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KTVI
KTVI.jpg
St. Louis, Missouri
Branding Fox 2 (general)
Fox 2 News (news)
Slogan Coverage You Can Count On;
St. Louis' Newsroom;
The Most Powerful Name In Local News (all news slogans)
Channels Digital: 43 (UHF)
Affiliations Fox (1995-present)
Owner Local TV LLC
(Community TV Of Missouri License, LLC)
First air date August 10, 1953
Call letters’ meaning TeleVision Illinois
(station originally licensed to Belleville, Illinois)
Sister station(s) KPLR
Former callsigns WTVI (1953-1955)
Former channel number(s) Analog:
54 (1953-1955)
36 (1955-1957)
2 (1957-2009)
Former affiliations Primary:
CBS (1953-1954)
ABC (1955-1995)
Secondary:
DuMont (1953-1955)
Transmitter Power 1000 kW (digital)
Height 337 m (digital)
Facility ID 35693
Transmitter Coordinates 38°32′7.1″N 90°22′24.5″W / 38.535306°N 90.373472°W / 38.535306; -90.373472 (digital)
Website www.fox2now.com

KTVI, channel 2, is the Fox-affiliated television station serving the St. Louis, Missouri designated market area. The station is owned by Local TV LLC, the media arm of private equity firm Oak Hill Capital Partners, under a local marketing agreement with Tribune-owned CW affiliate KPLR (channel 11). Its transmitter is located in Sappington, Missouri; in a field behind Lindbergh High School. Its studios are located at 2250 Ball Drive in Maryland Heights, Missouri. The station's former studios were located off Interstate 64/U.S. 40 at the intersection of Berthold, Oakland, and Hampton Avenues in the neighborhood of western Clayton-Tamm/Dogtown neighborhood of western St. Louis; that property is now vacant. The station broadcasts its digital signal on UHF channel 43, using its current former assignment of channel 2 as its virtual digital channel via PSIP.

KTVI runs about 53 hours a week of locally produced newscasts, as well as first-run prime time and sports programming from Fox. It also runs off-network sitcoms, talk shows, reality shows, sports, and court shows.

KTVI broadcasts in stereo and broadcasts a Secondary Audio Program (SAP) channel, used mainly for Descriptive Video Service (DVS).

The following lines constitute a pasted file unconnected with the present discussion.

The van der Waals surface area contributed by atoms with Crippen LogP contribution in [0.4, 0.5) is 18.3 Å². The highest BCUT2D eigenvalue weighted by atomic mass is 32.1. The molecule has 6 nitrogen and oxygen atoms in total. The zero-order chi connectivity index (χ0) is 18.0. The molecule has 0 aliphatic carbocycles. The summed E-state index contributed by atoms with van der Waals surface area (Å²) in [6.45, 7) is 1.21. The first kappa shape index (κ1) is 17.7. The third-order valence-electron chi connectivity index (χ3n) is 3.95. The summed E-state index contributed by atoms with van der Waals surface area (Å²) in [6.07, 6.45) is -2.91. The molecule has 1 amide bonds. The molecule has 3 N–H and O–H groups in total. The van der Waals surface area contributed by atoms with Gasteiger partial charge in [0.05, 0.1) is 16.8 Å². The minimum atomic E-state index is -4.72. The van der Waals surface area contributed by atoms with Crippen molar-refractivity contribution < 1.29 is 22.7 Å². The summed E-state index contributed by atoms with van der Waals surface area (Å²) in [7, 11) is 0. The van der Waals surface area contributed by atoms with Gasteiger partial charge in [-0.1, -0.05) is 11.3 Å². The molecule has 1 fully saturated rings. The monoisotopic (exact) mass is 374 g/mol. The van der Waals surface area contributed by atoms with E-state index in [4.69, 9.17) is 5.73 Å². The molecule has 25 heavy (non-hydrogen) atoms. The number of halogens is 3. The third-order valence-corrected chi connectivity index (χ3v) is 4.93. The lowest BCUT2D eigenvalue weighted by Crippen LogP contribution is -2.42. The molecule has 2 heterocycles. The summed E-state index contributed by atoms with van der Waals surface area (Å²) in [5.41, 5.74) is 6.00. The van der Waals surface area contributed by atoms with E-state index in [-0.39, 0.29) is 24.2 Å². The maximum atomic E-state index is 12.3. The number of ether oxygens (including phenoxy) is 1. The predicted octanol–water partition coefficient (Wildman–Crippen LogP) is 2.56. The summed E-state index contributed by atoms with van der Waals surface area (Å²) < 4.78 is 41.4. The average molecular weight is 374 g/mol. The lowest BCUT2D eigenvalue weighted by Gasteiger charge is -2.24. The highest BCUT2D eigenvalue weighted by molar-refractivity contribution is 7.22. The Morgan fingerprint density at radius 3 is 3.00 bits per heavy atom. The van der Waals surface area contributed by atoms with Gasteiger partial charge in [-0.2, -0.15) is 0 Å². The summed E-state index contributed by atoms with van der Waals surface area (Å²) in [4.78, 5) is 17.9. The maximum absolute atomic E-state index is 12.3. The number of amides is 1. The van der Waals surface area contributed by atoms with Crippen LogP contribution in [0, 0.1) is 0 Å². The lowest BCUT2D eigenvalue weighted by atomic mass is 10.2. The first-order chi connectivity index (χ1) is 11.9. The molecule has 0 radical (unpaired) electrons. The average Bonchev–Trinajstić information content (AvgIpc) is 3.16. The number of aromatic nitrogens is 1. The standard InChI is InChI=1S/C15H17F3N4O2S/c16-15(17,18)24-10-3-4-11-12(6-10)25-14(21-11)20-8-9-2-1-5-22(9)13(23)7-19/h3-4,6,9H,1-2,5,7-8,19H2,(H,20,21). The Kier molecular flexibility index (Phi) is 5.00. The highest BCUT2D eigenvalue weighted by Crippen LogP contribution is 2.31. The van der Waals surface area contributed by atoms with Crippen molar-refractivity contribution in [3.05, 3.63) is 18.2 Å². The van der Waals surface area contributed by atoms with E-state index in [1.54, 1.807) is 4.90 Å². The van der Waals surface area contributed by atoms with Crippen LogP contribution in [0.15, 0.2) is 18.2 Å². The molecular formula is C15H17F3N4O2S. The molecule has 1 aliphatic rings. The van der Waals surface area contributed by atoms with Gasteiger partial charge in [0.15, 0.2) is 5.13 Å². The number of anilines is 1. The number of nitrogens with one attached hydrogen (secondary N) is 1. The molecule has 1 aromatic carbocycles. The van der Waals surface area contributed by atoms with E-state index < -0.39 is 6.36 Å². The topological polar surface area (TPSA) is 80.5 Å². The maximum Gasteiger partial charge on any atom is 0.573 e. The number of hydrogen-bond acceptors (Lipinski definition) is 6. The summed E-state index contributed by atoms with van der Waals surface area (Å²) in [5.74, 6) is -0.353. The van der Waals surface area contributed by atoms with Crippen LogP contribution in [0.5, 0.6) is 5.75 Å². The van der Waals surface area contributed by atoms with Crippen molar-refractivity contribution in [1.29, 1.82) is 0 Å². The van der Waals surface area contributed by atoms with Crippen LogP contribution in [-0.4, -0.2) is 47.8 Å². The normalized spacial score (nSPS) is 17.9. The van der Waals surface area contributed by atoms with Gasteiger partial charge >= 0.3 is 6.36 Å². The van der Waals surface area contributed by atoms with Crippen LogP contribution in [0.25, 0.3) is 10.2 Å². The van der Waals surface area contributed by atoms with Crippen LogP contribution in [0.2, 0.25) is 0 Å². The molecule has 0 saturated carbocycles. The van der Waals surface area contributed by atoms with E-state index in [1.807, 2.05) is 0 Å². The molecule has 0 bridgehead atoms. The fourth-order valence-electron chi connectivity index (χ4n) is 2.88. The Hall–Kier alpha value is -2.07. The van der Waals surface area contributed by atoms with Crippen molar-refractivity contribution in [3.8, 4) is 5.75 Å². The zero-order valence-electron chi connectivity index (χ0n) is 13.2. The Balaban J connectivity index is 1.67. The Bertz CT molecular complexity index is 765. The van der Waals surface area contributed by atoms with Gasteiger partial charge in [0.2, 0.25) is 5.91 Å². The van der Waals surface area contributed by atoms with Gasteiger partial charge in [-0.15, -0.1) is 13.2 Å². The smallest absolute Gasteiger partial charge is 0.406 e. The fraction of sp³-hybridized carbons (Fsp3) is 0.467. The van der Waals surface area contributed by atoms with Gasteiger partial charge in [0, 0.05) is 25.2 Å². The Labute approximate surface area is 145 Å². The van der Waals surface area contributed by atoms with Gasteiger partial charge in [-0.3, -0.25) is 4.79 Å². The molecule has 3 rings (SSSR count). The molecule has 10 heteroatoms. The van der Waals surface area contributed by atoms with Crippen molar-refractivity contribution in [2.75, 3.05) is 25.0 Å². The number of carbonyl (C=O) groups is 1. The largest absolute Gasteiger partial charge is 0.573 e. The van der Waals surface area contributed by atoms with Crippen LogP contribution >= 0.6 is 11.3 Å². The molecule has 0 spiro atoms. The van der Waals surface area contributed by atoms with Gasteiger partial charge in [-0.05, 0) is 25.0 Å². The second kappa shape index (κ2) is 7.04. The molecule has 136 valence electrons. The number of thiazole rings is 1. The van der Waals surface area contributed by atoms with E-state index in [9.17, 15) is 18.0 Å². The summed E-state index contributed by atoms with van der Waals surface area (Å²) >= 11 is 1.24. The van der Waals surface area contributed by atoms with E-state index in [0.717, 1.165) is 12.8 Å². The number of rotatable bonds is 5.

Contents

History

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As a CBS affiliate, then over to ABC

KTVI began on August 10, 1953 as WTVI, channel 54 in Belleville, Illinois; a suburb of St. Louis. It was the St. Louis area's second television station. It was the original CBS affiliate for St. Louis, with a secondary ABC affiliation. Studios were located in Alton.

When KWK-TV (later KMOX-TV and now KMOV, channel 4) signed on and took the CBS affiliation, WTVI dropped CBS and became an ABC affiliate. It moved its studios and license across the Mississippi River to St. Louis on April 9, 1955, keeping the base callsign "TVI" while flipping from "W" to "K", thus KTVI. It also moved to channel 36, carrying some DuMont network programming as well. DuMont went off the air in 1956, making KTVI an exclusive ABC affiliate. Due to FCC not requiring television sets to be compatible for UHF in those days, KTVI moved to VHF channel 2 on April 15, 1957, where it remains to this day. The station had actually tried to move to channel 2 soon after moving across the Mississippi; the channel 2 allocation had been moved from Springfield, Illinois under pressure from the White House to alleviate interference on WBBM-TV in Chicago.[citation needed] The WTVI calls currently reside on the PBS member station in Charlotte.

In 1978 the station was purchased from Newhouse Broadcasting, Inc., a subsidiary of Newhouse Publishing, Inc. (then also owners of St. Louis Globe-Democrat) by Times Mirror, owner of the Los Angeles Times. In 1993, as part of a group deal, KTVI was sold to Argyle Broadcasting.

As a Fox station

In 1994, the Fox network took over the contract from CBS to carry the NFC game package. This inspired a conglomerate called New World Communications to reach an affiliation agreement with the network by switching all of its stations to Fox in the winter of 1994. Then New World bought out Argyle, and cut another deal to switch KTVI and sister stations KDFW (channel 4) in Dallas, and KTBC (channel 7) in Austin in the summer of 1995.